Making a Polyphonic Arpeggiator in Ableton Live

Using the expression control MIDI device to create a polyphonic arpeggiator in Ableton Live 11

Generative art by Ana Ulin

Ableton Live offers an exceptionally good playground to mess with arpeggiator ideas. The built-in MIDI effects as well as the many available Max for Live devices are great for anyone who wants to create their own arpeggiators. The focus of this post is to create what you would call a polyphonic arpeggiator in Ableton Live.

What is a polyphonic arpeggiator?

In the context of this post, a polyphonic arpeggiator refers to a device that has multiple arpeggiator "voices". In a classic arpeggiator, all incoming notes are treated the same and a pattern is generated using their combination. In contrast, a polyphonic arpeggiator treats each incoming note separately and generates different patterns for each note.

Creating a three-voice arpeggiator in Live

Now let's see how we can make a polyphonic arpeggiator in Ableton Live. To keep things simple, we'll consider a three-voice arpeggiator. To follow along you will need an installation of Ableton Live 11 Suite, mainly because we are using the expression control device available in that version.

Step 1 - Set up three arpeggiators separately

Load three MIDI tracks and program three arpeggiators using MIDI effects and M4L devices. Make sure that it's not too complex and has a pinch of randomness.

Several devices you can use for this are the inbuilt arpeggiator, note echo, random, and the arpeggiator from the Max for Live Essentials pack (a free download from the Ableton website). You need to set up these three separately so that you can tweak each one to your liking.

Step 2 - Combine them in a MIDI effect rack

After you are happy with each of the three arpeggiators, combine them in a MIDI effect rack. For this, get a blank MIDI rack, make three chains, and copy in the devices you made.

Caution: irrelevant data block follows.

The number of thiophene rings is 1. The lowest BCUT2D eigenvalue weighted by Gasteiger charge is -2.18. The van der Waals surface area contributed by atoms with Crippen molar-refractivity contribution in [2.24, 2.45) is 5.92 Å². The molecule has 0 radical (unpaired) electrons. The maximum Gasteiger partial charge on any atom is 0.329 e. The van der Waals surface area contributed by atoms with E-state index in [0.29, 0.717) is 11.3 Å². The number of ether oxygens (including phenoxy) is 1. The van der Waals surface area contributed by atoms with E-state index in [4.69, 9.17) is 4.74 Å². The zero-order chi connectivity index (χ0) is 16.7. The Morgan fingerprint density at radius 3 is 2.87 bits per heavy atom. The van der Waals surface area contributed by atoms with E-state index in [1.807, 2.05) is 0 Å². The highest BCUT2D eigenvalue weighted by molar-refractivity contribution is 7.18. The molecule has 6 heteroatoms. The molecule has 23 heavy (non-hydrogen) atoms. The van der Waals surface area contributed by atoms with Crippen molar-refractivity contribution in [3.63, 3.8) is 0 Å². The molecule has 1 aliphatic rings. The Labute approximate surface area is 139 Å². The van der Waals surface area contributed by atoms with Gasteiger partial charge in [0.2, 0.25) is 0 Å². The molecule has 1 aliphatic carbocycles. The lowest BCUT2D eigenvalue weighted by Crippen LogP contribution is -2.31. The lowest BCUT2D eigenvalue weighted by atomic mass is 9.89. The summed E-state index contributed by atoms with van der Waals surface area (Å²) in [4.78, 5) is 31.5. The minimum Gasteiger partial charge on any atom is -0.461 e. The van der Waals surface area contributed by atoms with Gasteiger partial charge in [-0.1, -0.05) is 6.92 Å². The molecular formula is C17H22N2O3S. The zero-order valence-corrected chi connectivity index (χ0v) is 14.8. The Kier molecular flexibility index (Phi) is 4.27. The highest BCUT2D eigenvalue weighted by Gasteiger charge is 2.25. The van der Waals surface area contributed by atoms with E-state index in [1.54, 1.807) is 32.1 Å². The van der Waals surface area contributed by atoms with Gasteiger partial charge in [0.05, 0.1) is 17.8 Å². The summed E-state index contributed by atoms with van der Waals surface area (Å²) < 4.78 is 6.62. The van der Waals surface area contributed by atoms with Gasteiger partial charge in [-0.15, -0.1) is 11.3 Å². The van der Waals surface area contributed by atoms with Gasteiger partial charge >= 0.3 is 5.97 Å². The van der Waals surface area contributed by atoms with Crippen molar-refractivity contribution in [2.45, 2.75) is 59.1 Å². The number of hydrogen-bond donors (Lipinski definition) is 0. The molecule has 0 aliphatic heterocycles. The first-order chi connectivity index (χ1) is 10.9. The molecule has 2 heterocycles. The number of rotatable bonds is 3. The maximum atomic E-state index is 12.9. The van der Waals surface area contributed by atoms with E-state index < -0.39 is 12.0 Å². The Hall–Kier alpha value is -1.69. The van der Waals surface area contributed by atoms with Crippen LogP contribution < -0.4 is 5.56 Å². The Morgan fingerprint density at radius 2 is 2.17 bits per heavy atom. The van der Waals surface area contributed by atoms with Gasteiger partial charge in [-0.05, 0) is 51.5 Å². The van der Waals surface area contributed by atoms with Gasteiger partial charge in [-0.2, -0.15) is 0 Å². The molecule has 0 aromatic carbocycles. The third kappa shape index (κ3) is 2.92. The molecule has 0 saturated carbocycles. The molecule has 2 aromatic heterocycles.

Step 3 - Make it polyphonic!

In the MIDI effect rack, switch to the chain select editor view using the chain button. Divide the three chains among the 127 divisions. You can do this by dragging the ends of the chains. (Or right-click and select distribute ranges equally). Now the MIDI rack will only play the selected chain, which is denoted by the light blue chain selector strip.

Chan selector

Now add an Expression Control device (from MIDI effects) before the rack and do the following.

  1. Change the dropdown of the first chain to Incremental
  2. Set the amount to 44 (because there are 3 chains -> 128/3 is approximately 44)
  3. Click Map. While the map button is blinking, click the chain selector
Expression control

This maps the expression control to the chain selector. The arpeggiator should now react differently to each successive note. Add a hint of delay to make it sound more interesting.

Your final device chain should look like this

Expression Control >> Arpeggiator rack >> Instrument VST >> Audio Fx


Here's a demo of what polyphonic arpeggiators sound like. Note how each successive iteration of the arpeggio is different from the previous one!

The above demo is from the MIDI rack "Tiny Dance Party". You can check it out on Gumroad!

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